ALL SMILES: Tín Thác Foster House is filled with children’s laughter. Photo giaphatreal.vn
By Phương Hà
There is a special home in Bảo Lộc City in the Central Highlands province of Lâm Đồng that is always filled with the laughter of children. This home is Tín Thác Foster House.
Over the past ten years since its establishment, over 100 orphans have been raised and nurtured there with the love of nuns and the joint support of volunteers and benefactors nationwide.
Phúc Ân, the eldest of the 100 children, was the first orphan who was saved and raised by nun Nguyễn Thị Hường, the founder of Tín Thác Foster House.
One day, the 63-year-old nun discovered a pale little boy, weighing just 1.3kg, wrapped in a woman’s shirt and placed in a cardboard box by the road. She brought him home and called him Phúc Ân.
After three months, with the nuns’ care, the tiny boy gained nearly 2 kilos.
Day by day, Hường and other nuns continued to welcome more abandoned children to the house, some of whom were just several days old wrapped in torn clothes, left in bags or boxes by the roads, in the bushes or in front of hospitals.
Like their eldest brother, all the children are named Ân – like Hồng Ân, Thiên Ân, Khánh Ân or Gia Ân – as a tribute to families who have been willing to foster the children when Tín Thác House was unable to.
“We have always loved the orphans like our own children. We are willing to be their mums to take care of them and educate them,” Hường says.
KIND HEART: Nun Nguyễn Thị Hường, the founder of Tín Thác Foster House, is pictured with the children raised in the house. Photo Thanh Hải’s Facebook
Established in 2009, Tín Thác Foster House cares for 66 orphans, aged between two months and 10 years old, while some others have been sent to local boarding schools.
The house has been extended with a spacious garden and enough bedrooms for boys, girls and new-borns, as well as a playground and dining rooms.
“When he was alive, President Hồ Chí Minh wished that all Vietnamese children had enough food, clothes and could go to school. We also hold the same wish for the children we have been raising. Therefore, we have tried our best to care for them and let them attend school to absorb new knowledge and become good citizens,” Hường says.
Among the children are some with mental or communicative disabilities, which might be due to their poor conditions on being abandoned, Hường says.
“The majority of them are just a few days old when they are abandoned, deprived of breast milk and getting cold as they are simply wrapped in old cloths. Some have suffered from insect bites and poor immunization that leads to constant sickness and communicative disabilities,” she adds.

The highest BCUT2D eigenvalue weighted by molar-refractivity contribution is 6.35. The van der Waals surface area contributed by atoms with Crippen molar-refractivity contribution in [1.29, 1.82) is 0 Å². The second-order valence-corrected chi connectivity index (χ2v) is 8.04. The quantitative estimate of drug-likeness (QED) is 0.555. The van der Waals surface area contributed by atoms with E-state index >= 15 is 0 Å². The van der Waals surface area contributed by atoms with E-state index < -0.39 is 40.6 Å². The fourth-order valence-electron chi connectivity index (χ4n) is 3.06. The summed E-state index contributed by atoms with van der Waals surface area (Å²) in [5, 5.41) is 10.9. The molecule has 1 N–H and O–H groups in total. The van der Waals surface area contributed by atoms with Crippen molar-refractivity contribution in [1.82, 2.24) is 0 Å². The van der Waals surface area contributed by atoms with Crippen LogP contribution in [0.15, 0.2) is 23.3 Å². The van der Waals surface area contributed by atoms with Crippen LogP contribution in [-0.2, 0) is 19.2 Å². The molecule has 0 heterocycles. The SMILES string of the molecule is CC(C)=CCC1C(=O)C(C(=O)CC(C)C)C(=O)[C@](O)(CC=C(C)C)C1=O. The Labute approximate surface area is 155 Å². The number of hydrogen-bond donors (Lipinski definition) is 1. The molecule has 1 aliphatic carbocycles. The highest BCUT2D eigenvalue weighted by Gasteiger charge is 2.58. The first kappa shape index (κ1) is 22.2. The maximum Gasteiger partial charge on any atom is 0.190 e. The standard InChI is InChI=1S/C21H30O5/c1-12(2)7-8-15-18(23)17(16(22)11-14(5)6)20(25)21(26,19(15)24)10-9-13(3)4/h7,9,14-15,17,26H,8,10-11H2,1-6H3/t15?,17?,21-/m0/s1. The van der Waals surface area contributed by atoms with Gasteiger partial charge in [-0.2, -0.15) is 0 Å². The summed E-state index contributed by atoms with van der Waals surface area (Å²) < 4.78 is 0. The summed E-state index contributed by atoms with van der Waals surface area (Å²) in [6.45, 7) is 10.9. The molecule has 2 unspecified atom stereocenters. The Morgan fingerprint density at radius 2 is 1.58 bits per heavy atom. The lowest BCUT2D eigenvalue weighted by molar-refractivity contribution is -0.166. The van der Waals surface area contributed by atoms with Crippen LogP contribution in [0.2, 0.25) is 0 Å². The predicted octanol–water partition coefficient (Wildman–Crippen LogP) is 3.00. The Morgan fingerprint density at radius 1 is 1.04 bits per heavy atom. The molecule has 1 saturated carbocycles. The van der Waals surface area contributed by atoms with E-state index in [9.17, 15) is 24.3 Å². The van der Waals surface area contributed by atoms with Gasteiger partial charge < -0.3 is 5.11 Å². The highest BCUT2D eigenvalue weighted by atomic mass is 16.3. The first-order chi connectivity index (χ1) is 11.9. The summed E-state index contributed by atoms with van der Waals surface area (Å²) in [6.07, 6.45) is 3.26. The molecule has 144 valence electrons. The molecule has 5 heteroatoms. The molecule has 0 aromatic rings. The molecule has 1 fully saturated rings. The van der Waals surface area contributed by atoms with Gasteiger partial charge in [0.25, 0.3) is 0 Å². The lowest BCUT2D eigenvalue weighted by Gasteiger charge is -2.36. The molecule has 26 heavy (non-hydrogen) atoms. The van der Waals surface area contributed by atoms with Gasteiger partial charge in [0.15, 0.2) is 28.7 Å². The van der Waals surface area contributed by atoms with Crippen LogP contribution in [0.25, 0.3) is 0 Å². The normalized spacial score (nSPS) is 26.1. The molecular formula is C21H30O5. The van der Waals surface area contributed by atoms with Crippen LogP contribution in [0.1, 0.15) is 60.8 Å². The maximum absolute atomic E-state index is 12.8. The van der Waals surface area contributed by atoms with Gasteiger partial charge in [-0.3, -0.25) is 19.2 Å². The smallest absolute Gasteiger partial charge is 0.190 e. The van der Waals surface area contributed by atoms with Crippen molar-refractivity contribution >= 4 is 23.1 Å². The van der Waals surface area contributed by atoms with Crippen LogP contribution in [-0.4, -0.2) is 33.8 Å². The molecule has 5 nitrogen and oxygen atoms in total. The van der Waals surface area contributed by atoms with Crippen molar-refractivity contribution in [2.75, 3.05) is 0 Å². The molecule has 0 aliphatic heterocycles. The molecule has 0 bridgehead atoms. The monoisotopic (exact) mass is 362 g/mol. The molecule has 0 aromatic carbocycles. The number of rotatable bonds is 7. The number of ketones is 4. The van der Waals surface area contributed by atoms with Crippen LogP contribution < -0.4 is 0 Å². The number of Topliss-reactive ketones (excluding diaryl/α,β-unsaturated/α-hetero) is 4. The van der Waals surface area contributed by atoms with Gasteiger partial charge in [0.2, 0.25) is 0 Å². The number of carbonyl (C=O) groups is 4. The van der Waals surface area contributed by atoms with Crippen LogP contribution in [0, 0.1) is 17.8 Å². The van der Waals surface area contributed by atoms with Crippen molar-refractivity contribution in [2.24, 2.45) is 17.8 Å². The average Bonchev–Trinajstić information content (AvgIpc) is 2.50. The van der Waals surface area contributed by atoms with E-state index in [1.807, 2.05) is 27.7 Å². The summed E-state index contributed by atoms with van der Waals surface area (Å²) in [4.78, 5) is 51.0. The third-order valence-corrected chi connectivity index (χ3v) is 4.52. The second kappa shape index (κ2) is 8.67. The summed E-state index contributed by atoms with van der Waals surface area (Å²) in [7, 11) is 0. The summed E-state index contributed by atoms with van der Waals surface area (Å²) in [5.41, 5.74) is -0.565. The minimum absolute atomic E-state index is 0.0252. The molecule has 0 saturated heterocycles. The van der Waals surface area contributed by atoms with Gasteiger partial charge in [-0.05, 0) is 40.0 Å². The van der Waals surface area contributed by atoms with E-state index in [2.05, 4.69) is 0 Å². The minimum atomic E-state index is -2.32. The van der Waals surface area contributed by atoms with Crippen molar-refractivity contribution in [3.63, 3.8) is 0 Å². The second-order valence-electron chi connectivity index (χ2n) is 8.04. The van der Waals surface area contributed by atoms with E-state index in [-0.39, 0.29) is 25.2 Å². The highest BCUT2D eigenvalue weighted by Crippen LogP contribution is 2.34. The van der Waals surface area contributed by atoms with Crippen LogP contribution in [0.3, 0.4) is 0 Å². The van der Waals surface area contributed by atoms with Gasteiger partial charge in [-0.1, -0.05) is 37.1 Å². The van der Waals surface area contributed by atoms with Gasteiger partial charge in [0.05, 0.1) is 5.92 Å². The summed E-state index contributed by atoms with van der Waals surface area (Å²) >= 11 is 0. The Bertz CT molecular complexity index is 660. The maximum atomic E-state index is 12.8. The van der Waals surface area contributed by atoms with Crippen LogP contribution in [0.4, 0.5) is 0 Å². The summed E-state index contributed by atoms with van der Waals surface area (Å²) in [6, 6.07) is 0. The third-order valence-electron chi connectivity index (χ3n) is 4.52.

The care of such handicapped children is difficult, demanding specific methods and attention, but fortunately, they have been raised with the unconditional love of the nuns and the kind-hearted benefactors.
The house does not only offer the disadvantaged children food and clothes but also creates a familial atmosphere. The small children get together in the house and play with each other while the older ones help the nuns feed the younger ones and treat them like siblings.
BIG FAMILY: A boy helps to feed an infant at Tín Thác Foster House. Photo Hai Vy Nguyen Lam’s Facebook
According to nun Hoàng Thị Cúc, who has been staying in the foster house for the past five years, the children are classified into age groups under the care of specific nuns for better management of their health and education.
“Each age group has different hardships but thankfully, all of them are obedient and keen on learning,” the 73-year-old nun says.
“Seeing them growing up and caring for each other is our biggest happiness,” Hường says.
Every month, Tín Thác Foster House uses their limited budget on buying milk, books and necessary personal items for the children.
However, more and more individuals, social organisations and local authorities have chipped in to improve the children’s home.
One of such benefactor is Nguyễn Thị Thu Thủy, a retiree from Bảo Lộc City. She frequently takes money from her pension to buy milk and treats for the children at the house, whom she considers her own grandchildren. Thủy has also appealed to other friends and acquaintances to support the kids.
Meanwhile, the local authority has helped with issuing birth certificates or medical insurance cards for the children to attend school.
Recently, Lâm Đồng Province has granted a certificate of merit to Tín Thác Foster House for their achievements in taking care of abandoned children.
“Our acts aim to lessen sad stories in this life and offer a home for the orphans," Hường says.
“I want to advise the youth to have pure love and live responsibly so that there would be no more children abandoned.” VNS